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A Guide to Palmistry: The Hands, Chapter II, Part – 4


Dr. Shanker Adawal

The Elementary Hand

Fig. 4

There are two more types usually described, but the foregoing will perhaps suffice. However, on reflection, it may be as well to mention the Elementary `and the Mixed’ Hands, as they are termed, though there cannot be only one type of Mixed Hand.

The Elementary Hand (Fig. 4) is short-fingered, thick, with a heavy palm. Idiots have short fingers, large palms, and very unsatisfactory headlines (with other signs). The common Elementary Hand shows little or indistinct fateline and appears given to materialism. There is not much imagination in it, but the ball of the thumb is developed and the thumb thick. Mercenary soldiers have such hands, they fight for pay and not for patrie and are easily drilled, because they are machines-only breaking out when their low vices tempt them. The short thumb turns back, the palm is broad and hard and thick.

Sometimes one may find most of the characteristics of the Elementary Hand connected with a somewhat conic fingertip. Under these circumstances, as refinement or education is hardly to be expected, we may assume an imaginative vein, a romantic tinge in the mind. This vein will probably crop out in superstition and in the development of Ghost-stories, and curious accountants of battles, accidents. This `poetic’ vein is not in its proper place, and the possessor is likely to relinquish the struggle with the world and die a pauper without mental or pecuniary resources, unless a liking for music brings solace.

The Mixed Hand

The Mixed Hand (Fig. 5) is a very common object in Palmistry and combines in its various forms the good and evil of the types already described. The square finger with the conic tip is one form and is a diplomatic hand-upon the other developments will depend the uses made of this talent for throwing dust in people’s eyes. The owner is not good at one particular employment; he is general, full of general information, and yields to circumstances.

The “Elementary” may mingle with the Artistic, and indicate carelessness which declines to interest itself with others. The spatulate and the square are a good blend, method and regularity, and so on. We must consider the attributes of both types exhibited, or there ma be three-and then deduce our verdict from the fining down of one or the other to a common measure, as it were.

The Philosophic Hand

The Philosophic or knotted type of hand (Fig. 6) is easily recognized by the projecting joints of the fingers and the rounded tips, the sides being squared for order, and the thumb somewhat large, the upper phalange being almost, if not quite, the same length as the lower on the first finger will be perceived a prominence outwardly of the top most joint. This is known as the philosophic knot, and indicates a desire for information, an inquirer. The second phalanges are long, as reason predominates, deduction, analysis, calculation, are shown. The somewhat conic tips give a tinge of art or poetry, love of the real and beautiful. They question even the Bible, and are skeptical on many subjects unless their reason is satisfied. So they are scientific, independent thinkers, and express themselves clearly and with exactness, plainly and without redundancy.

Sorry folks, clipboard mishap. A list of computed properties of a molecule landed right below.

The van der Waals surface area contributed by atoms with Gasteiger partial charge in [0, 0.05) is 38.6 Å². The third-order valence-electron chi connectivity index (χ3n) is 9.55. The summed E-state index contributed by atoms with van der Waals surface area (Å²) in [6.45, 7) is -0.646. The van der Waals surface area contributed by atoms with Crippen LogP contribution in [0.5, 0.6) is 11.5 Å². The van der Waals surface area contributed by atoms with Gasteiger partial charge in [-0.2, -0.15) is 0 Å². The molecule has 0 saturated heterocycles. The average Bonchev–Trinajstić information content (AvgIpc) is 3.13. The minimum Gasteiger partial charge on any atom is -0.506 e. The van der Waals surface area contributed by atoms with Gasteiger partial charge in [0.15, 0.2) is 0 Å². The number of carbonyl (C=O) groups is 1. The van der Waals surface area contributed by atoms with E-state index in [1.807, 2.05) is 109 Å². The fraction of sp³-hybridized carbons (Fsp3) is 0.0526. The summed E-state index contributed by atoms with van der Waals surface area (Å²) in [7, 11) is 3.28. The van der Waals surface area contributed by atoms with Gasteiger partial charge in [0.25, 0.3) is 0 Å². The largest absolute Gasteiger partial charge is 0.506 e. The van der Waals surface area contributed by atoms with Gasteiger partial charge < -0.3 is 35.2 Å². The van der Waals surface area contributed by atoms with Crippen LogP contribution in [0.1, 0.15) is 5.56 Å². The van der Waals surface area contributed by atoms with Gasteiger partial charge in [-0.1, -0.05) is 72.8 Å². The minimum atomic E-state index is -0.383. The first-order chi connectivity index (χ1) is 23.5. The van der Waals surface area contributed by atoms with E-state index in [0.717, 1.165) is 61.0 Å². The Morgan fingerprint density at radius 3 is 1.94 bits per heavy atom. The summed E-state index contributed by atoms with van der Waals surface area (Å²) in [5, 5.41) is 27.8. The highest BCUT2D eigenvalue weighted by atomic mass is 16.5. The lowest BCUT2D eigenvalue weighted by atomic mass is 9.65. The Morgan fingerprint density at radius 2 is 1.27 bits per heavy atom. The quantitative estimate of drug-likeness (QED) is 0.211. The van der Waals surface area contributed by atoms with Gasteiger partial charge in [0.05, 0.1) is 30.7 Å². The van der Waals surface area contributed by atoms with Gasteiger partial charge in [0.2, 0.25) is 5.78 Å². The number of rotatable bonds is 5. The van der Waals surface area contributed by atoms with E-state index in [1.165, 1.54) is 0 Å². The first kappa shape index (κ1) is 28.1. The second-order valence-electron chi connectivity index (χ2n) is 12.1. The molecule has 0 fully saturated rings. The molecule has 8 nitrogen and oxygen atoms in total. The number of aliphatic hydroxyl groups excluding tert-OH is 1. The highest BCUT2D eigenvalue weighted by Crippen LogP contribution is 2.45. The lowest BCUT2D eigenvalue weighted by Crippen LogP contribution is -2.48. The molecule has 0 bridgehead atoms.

Such hands give their possessors a well-balanced mind, for they look at the sides, independence and a moderation which are admirable. They are practical, not fanciful; reason rules them even in affection and they are unconventional. Such a knotted philosophic  hand with a small thumb will indicate obstinacy, and will lead the owner astray.

The Psychic Type

This is a charming hand (Fig. 7) to look at the admire, but it is not useful. The fingers are very conic, almost pointed, and the hand is small, delicate, smooth, and tapering. The upper phalanges are long in proportion, the lowest (also in proportion) rather thickened. Idealism and love of ease are combined in them, and the beautiful, the ethereal; the imaginative side of existence is theirs. Romance, luxury, “orientalise,” want to order, are characteristics, and such people do not reason much, they accept fate as it comes, but they are enthusiastic, nervous, and poetic. The development of the joints gives invention but no performance. In extreme form it is rare-a fortunate thing, as it is an impractical hand.

Shanker Adawal
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